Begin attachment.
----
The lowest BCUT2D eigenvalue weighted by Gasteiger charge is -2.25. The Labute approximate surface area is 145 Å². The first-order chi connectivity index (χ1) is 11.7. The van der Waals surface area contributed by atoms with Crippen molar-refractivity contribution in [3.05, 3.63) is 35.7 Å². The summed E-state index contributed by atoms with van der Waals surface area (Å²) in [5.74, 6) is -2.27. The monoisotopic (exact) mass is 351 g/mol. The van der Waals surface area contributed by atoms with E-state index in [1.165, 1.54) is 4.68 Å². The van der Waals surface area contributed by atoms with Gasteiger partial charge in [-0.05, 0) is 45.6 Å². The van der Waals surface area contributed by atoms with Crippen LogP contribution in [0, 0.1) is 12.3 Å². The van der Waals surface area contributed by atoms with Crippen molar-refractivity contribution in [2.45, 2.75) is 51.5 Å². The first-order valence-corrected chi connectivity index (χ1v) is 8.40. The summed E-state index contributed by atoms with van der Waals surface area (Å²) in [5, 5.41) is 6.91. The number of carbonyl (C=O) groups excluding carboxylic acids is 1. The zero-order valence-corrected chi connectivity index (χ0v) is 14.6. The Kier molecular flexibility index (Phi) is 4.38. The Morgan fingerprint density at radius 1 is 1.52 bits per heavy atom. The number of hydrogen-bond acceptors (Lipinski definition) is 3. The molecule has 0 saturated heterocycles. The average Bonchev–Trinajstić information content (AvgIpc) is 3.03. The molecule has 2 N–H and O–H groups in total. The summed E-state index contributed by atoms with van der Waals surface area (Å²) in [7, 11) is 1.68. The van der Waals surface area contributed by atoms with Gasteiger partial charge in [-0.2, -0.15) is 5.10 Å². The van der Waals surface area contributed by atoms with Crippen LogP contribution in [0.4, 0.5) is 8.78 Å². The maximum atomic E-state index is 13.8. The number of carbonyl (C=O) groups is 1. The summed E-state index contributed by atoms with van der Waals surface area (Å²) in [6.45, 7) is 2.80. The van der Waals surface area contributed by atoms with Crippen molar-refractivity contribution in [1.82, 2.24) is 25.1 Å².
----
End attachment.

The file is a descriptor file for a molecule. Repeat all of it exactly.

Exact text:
The lowest BCUT2D eigenvalue weighted by Gasteiger charge is -2.25. The Labute approximate surface area is 145 Å². The first-order chi connectivity index (χ1) is 11.7. The van der Waals surface area contributed by atoms with Crippen molar-refractivity contribution in [3.05, 3.63) is 35.7 Å². The summed E-state index contributed by atoms with van der Waals surface area (Å²) in [5.74, 6) is -2.27. The monoisotopic (exact) mass is 351 g/mol. The van der Waals surface area contributed by atoms with E-state index in [1.165, 1.54) is 4.68 Å². The van der Waals surface area contributed by atoms with Gasteiger partial charge in [-0.05, 0) is 45.6 Å². The van der Waals surface area contributed by atoms with Crippen LogP contribution in [0, 0.1) is 12.3 Å². The van der Waals surface area contributed by atoms with Crippen molar-refractivity contribution in [2.45, 2.75) is 51.5 Å². The first-order valence-corrected chi connectivity index (χ1v) is 8.40. The summed E-state index contributed by atoms with van der Waals surface area (Å²) in [5, 5.41) is 6.91. The number of carbonyl (C=O) groups excluding carboxylic acids is 1. The zero-order valence-corrected chi connectivity index (χ0v) is 14.6. The Kier molecular flexibility index (Phi) is 4.38. The Morgan fingerprint density at radius 1 is 1.52 bits per heavy atom. The number of hydrogen-bond acceptors (Lipinski definition) is 3. The molecule has 0 saturated heterocycles. The average Bonchev–Trinajstić information content (AvgIpc) is 3.03. The molecule has 2 N–H and O–H groups in total. The summed E-state index contributed by atoms with van der Waals surface area (Å²) in [7, 11) is 1.68. The van der Waals surface area contributed by atoms with Gasteiger partial charge in [-0.2, -0.15) is 5.10 Å². The van der Waals surface area contributed by atoms with Crippen LogP contribution in [0.4, 0.5) is 8.78 Å². The maximum atomic E-state index is 13.8. The number of carbonyl (C=O) groups is 1. The summed E-state index contributed by atoms with van der Waals surface area (Å²) in [6.45, 7) is 2.80. The van der Waals surface area contributed by atoms with Crippen molar-refractivity contribution in [1.82, 2.24) is 25.1 Å².